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Amidst talks of a rising Africa, peace and security issues remain critical in parts of the continent

Selahadin Eshetu

Of the several agendas that crowded the 19th Ordinary Session of African head of states and governments, held in July in Addis Ababa, Ethiopia, the issue of continental peace and security stood high, next, of course, that of the election for the new chairperson. AUC’s Peace and Security Department led by its Commissioner Ambassador Ramtane Lamamra of Algeria was seen scrambling to address how the continental body was trying to deal with four active conflict areas in the continent: the ongoing conflict between the two Sudans that is threatening to tear Africa’s youngest state apart; the conflict in the Democratic Republic of Congo with its potential to destabilize African Great Lakes Region; the ever more complicated situation in Mali; and the uncertain political clouds hanging over the skies of Guinea Bissau.

The AU has begun intervening more actively in the domestic affairs of politically wobbly member states ten years ago when it was transformed from the then Organization of African Unity to become the current African Union Commission that it is. At the institutional level, the continental body has established diverse initiatives within its Peace and Security Department (PSD) which is primarily entrusted to provide support to the efforts of the Commission to promote peace, security and stability in the continent.  From institutional point of view the PSD is never short of auxiliary departments. It is comprised of four different divisions working for one goal but each of them dealing with different responsibilities:  the Conflict Management Division, the Peace Support Operations Division, the Peace and Security Council Secretariat, and the Defense and Security Division. Not to mention initiatives such as the Early Warning System.

But one too many unfortunate incidents in the recent past have tasted the effectiveness of this department to protect the continent from its own peace defying sons.

The first of two separate press briefings held to address peace and security challenges facing Africa was held on Saturday July 14th and was hosted by Ambassador Lamamra along with Alassane Ouattara, President of Ivory Coast.

Of the most pressing security challenges was the issue of Mali, which, according to the PSD “calls into question some of the most basic principles of the AU, notably the respect of the national unity and territorial integrity of member states,” Somalia and the two Sudans.

 Memories of recent post-election violence that gripped Ouattara’s Ivory Coast and invited the country’s former colonizer France, whose actions loomed larger than the peace efforts laid down by the otherwise powerful regional bloc, the Economic Community of West African States (ECOWAS) are still fresh. The UN estimated “in Abidjan [alone] 103 of the 1,012 slain persons were women and 42 were children.”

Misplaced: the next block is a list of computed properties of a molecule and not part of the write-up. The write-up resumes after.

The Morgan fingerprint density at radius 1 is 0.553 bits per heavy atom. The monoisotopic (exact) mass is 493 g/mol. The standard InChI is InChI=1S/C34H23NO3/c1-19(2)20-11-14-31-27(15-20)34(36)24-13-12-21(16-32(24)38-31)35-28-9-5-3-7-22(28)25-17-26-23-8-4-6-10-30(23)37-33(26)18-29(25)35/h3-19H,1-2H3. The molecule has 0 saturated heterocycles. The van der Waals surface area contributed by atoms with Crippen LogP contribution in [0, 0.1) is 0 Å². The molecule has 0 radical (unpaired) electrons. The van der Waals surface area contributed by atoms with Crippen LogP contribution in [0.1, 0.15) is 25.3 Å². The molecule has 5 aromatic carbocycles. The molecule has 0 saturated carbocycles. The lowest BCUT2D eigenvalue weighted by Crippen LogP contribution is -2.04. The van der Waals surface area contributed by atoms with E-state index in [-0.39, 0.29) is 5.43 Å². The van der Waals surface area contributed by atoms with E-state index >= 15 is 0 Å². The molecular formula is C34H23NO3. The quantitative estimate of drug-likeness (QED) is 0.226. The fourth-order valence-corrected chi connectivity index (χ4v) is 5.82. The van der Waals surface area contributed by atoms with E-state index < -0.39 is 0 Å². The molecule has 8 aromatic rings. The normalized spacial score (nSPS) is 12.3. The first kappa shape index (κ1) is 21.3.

AUC stands accused of conducting a shabby political motive and finally mishandling the revolution in Libya that eventually saw one of Africa’s longest serving despots overthrown. It now bears the painful after-Quadafi saga of having done nothing more than shuttle diplomacy while the NATO led global alliance hijacked events to show its unequivocal stance for standing on the side of a history in the making.

Ambassador Lamamra is the man dealing with troubled states

As recent as April 2012, the Italian government had to release a statement calling for attention on the sporadic border conflicts between Ethiopia and Eretria before the AU uttered the first word. Although the government in Ethiopia reacted angrily to the statement from Eritrea’s former colonizer Italy, it didn’t deny the fact that tensions between the two states, which fought a meaningless border war from 1998-2000, hang over. Although the AU claims it now started facilitating direct talks between the two Sudans, the ongoing conflict is slowly but surely involving China as the master peacemaker; Mali seems fast spiraling out of the control of both the AU and the regional bloc ECOWAS; and the UN maintains a stronger presence in the DRC than the AUC.

This magazine asked the panelists at the press conference on July 14th on why the PSD uses less of preventive mechanisms than the too often ineffective interventions. Ambassador Lamamra first praised the progress made by his department (may be rightly – AU forces in Somalia are scoring encouraging results in their fight against the Al-Qaida linked Al-Shabab militiamen), but blamed the situation on lack of resources of both cash and manpower in nature.

However, the PSD is maybe one of the highest paid departments in the entire AU. Several donor countries and regions including the European Union maintain bilateral relations with the AU and pour in millions of dollars every year to support its peace and security activities throughout the continent in various forms.

The formation in 2000 of a joint establishment of the Africa Peace and Security Architecture (APSA) by the AUC in collaboration with the Regional Economic Communities (RECs) has received more than $110 million in grant from the EU since 2004 via the African Peace Facility (APF).

In March 2011, during the annual joint meeting of the Ministers of Finance and Economy of the AUC, the EU announced an additional $85.8 million fund to the African Union Mission in Somalia (AMISOM). This latest increase in funding put EU’s allocation to AMISOM since 2007 to a total of $270 million channeled via the APF.

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